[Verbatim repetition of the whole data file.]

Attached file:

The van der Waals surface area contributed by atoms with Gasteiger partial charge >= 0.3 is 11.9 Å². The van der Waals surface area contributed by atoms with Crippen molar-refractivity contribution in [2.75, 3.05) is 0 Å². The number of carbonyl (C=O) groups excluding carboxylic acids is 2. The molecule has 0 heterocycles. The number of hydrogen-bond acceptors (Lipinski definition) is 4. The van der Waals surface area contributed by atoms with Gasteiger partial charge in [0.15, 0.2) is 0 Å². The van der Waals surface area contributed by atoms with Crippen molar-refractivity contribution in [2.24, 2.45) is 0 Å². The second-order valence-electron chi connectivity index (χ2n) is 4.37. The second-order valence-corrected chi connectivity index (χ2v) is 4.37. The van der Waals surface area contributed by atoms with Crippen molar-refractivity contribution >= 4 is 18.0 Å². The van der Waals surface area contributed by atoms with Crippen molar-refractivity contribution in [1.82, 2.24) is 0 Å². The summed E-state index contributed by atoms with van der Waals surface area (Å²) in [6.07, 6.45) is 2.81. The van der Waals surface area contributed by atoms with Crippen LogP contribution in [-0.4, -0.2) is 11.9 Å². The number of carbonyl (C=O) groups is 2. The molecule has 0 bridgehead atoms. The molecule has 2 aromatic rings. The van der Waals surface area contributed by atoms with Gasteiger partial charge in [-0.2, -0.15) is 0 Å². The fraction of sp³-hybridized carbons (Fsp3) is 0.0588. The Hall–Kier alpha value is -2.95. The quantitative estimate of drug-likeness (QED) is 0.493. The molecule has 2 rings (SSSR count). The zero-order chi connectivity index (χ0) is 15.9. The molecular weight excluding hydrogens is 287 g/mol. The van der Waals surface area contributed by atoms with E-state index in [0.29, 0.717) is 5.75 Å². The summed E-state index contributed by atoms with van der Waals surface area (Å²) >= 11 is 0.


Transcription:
The van der Waals surface area contributed by atoms with Gasteiger partial charge >= 0.3 is 11.9 Å². The van der Waals surface area contributed by atoms with Crippen molar-refractivity contribution in [2.75, 3.05) is 0 Å². The number of carbonyl (C=O) groups excluding carboxylic acids is 2. The molecule has 0 heterocycles. The number of hydrogen-bond acceptors (Lipinski definition) is 4. The van der Waals surface area contributed by atoms with Gasteiger partial charge in [0.15, 0.2) is 0 Å². The van der Waals surface area contributed by atoms with Crippen molar-refractivity contribution in [2.24, 2.45) is 0 Å². The second-order valence-electron chi connectivity index (χ2n) is 4.37. The second-order valence-corrected chi connectivity index (χ2v) is 4.37. The van der Waals surface area contributed by atoms with Crippen molar-refractivity contribution >= 4 is 18.0 Å². The van der Waals surface area contributed by atoms with Crippen molar-refractivity contribution in [1.82, 2.24) is 0 Å². The summed E-state index contributed by atoms with van der Waals surface area (Å²) in [6.07, 6.45) is 2.81. The van der Waals surface area contributed by atoms with Crippen LogP contribution in [-0.4, -0.2) is 11.9 Å². The number of carbonyl (C=O) groups is 2. The molecule has 0 bridgehead atoms. The molecule has 2 aromatic rings. The van der Waals surface area contributed by atoms with Gasteiger partial charge in [-0.2, -0.15) is 0 Å². The fraction of sp³-hybridized carbons (Fsp3) is 0.0588. The Hall–Kier alpha value is -2.95. The quantitative estimate of drug-likeness (QED) is 0.493. The molecule has 2 rings (SSSR count). The zero-order chi connectivity index (χ0) is 15.9. The molecular weight excluding hydrogens is 287 g/mol. The van der Waals surface area contributed by atoms with E-state index in [0.29, 0.717) is 5.75 Å². The summed E-state index contributed by atoms with van der Waals surface area (Å²) >= 11 is 0.